Russia's Economic Situation Is Worse than It May Appear
Op-ed in Capital, Hamburg, Germany
English language version © Peterson Institute for International Economics
The Russian economic situation has long looked stable, although growth has been slow. The budget has been close to balance, with a public debt of only 11 percent of GDP, and Russia has had persistent current account surpluses. In 2014, however, the Russian economy has taken a turn for the worse, and if policies do not change radically, a serious downturn may occur in the second half of 2015.
The Russian economy suffers from three severe blows: ever worsening structural policies, financial sanctions from the West, and a falling oil price. Since the confiscation of the Yukos oil company in 2004, the Kremlin has promoted state and crony capitalism. These tendencies were aggravated during the global financial crisis in 2008–09, and the Russian economy today is no larger than in 2008. Ironically, as Russian joined the World Trade Organization in 2012, its trade policy has become much more protectionist. President Vladimir Putin wants to proceed further with import substitution. These policies assure Russia of no more than 1 percent growth in the foreseeable future.
The Russian economy suffers from three severe blows: ever worsening structural policies, financial sanctions from the West, and a falling oil price.
This year Russia is experiencing large capital outflows, expected to reach $120 billion. Because of Western financial sanctions, they are set to continue. The large outflows erupted in March as investors anticipated financial sanctions, which hit in July and in effect have closed financial markets to Russia. No significant international financial institution dares to take the legal risk of lending Russia money today. All are afraid of international financial regulators. At the beginning of 2014, the consensus forecast for Russia was a GDP growth of 2.5 percent. Now it is zero, suggesting that the cost of financial sanctions to Russia will be 2.5 percent of GDP or $50 billion this year.
On September 30, Russia had a total external debt of $678 billion, while its international reserves appeared solid at $421 billion on November 14, but that is not quite true. Of this amount, $45 billion is held in gold, and $172 billion in the two sovereign wealth funds, the Reserve Fund and the National Wealth Fund. The Ministry of Finance controls those two funds, much of which is deposited in state banks or invested, so these funds are not liquid reserves. If we deduct gold and sovereign wealth funds, the official reserves shrink to $200 billion. In the last year, Russia's international reserves have declined by $103 billion. In the coming year, they are likely to fall by another $100 billion, because Russia has to pay back about $150 billion a year, while its current account surplus is about $60 billion a year. When the market realizes that Russia's reserves are running short, capital outflows will accelerate in anticipation of capital controls and the exchange rate will fall further.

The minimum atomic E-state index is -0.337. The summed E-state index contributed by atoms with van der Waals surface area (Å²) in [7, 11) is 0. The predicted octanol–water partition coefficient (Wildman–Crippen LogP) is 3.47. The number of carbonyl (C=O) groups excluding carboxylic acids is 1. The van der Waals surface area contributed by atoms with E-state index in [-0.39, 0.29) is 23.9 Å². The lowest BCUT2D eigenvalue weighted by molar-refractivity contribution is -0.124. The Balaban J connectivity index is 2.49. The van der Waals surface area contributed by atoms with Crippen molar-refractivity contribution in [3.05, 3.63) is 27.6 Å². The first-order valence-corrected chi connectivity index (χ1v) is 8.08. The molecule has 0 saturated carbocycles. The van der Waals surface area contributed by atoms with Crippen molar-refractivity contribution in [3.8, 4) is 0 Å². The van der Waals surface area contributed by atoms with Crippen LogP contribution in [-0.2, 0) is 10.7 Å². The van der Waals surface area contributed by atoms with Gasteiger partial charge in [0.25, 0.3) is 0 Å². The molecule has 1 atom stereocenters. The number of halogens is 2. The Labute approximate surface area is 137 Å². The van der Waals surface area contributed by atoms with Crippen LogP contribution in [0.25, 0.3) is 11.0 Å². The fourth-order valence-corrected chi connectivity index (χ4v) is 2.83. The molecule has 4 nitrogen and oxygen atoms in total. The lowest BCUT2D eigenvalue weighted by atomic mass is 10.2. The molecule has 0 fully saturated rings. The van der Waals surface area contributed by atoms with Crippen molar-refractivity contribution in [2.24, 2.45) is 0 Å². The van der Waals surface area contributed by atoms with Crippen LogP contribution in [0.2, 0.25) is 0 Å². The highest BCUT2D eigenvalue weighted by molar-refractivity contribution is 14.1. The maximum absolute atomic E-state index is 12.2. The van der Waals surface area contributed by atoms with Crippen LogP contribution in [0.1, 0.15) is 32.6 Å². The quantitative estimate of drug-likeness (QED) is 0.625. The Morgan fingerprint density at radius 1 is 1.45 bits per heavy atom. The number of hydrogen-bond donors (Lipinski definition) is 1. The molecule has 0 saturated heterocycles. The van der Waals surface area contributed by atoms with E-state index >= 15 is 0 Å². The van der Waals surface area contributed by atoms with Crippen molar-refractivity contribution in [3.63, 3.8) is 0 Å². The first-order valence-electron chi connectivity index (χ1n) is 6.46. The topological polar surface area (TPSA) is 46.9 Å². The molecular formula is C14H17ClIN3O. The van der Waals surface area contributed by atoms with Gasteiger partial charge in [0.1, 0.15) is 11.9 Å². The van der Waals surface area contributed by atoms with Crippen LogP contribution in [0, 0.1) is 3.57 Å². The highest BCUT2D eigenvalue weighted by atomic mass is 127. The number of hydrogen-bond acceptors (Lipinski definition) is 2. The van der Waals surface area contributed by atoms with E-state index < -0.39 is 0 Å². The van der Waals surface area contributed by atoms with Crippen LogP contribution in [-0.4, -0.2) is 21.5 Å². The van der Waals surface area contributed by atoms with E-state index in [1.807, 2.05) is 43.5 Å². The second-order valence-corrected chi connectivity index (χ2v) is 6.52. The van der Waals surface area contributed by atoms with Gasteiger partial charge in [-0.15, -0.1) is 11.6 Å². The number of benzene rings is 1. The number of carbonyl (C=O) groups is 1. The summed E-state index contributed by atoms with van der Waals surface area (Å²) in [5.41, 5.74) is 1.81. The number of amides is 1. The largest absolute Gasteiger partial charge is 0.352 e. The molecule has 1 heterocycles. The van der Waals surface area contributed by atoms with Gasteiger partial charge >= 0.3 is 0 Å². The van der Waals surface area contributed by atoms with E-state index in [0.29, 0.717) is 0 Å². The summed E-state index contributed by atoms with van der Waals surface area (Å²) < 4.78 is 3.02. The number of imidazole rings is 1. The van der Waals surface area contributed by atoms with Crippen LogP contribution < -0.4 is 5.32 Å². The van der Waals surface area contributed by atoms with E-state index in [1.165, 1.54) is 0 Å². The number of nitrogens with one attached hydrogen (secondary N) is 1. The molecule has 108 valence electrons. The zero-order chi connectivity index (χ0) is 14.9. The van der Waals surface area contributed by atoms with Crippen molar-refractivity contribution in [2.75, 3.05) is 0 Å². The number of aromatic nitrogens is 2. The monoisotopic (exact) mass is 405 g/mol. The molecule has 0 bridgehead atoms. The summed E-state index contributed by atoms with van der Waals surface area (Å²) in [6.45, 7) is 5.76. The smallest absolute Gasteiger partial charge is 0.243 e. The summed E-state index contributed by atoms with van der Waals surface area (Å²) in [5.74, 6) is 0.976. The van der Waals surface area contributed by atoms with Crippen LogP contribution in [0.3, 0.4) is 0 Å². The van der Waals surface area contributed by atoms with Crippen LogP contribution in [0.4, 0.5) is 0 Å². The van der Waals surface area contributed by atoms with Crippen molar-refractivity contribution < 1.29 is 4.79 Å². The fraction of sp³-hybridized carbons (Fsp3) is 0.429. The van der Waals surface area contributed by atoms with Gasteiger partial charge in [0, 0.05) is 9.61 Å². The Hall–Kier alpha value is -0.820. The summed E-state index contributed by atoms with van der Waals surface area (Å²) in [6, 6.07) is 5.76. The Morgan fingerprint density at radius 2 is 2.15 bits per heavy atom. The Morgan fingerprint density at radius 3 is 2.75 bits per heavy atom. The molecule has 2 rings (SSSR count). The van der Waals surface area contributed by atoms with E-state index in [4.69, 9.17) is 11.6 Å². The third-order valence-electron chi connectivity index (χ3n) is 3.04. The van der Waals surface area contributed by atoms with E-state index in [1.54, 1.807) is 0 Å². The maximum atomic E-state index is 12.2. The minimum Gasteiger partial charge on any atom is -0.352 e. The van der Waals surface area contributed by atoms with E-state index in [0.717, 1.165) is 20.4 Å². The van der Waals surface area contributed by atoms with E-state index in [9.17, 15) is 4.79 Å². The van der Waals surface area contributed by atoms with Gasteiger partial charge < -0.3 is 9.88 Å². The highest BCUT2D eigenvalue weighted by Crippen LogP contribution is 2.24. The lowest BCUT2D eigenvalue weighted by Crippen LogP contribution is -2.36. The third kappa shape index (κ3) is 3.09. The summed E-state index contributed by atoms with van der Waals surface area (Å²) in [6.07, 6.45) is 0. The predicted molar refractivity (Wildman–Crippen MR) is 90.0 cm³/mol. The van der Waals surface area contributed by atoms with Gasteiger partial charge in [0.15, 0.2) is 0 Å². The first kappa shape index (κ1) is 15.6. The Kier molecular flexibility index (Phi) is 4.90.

Recently, the Central Bank of Russia let the ruble exchange rate float freely, and this year it is down by about 30 percent in relation to the US dollar. As a result, Russia is not losing reserves to defend its exchange rate any longer, but the capital outflows are a serious concern when no alternative sources of external financing are available.
The third big blow to the Russian economy is the falling oil price, which has also slumped this year by 30 percent to $80 per barrel. The US revolution of shale oil and gas is a major supply shock, while slow global economic development restrains demand. Markets usually overshoot, so the oil price could fall much more. Since the Russian exchange rate falls with the oil price, the budget is likely to remain close to balance. Similarly, the current account surplus will probably remain approximately the same, because imports decline with the exchange rate. The big problems are economic growth and the standard of living, which will deteriorate. Moreover, the low exchange rate and protectionism will hardly stimulate the Russian economy, because full employment prevails, while inflation is 8.5 percent and rising. The central bank will be compelled to hike interest rates further, depressing investment.
Observers tend to focus on one or the other of these three big blows, when discussing Russia's economic growth in 2015, but they all come together. Furthermore, the falls in reserves and in the oil price are likely to have nonlinear effects, that is, the more they slump the greater the negative impact will be. Therefore, a prediction of a decline in Russia's GDP of 1 percent next year sounds optimistic. Without making any exact forecast, conditions are in place for a downward spiral in the second half of 2015 with falling reserves, exchange rates, and oil prices, but rising inflation and interest rates. Then, a GDP fall of 4 to 6 percent during the second half of 2015 becomes quite possible, though not yet likely.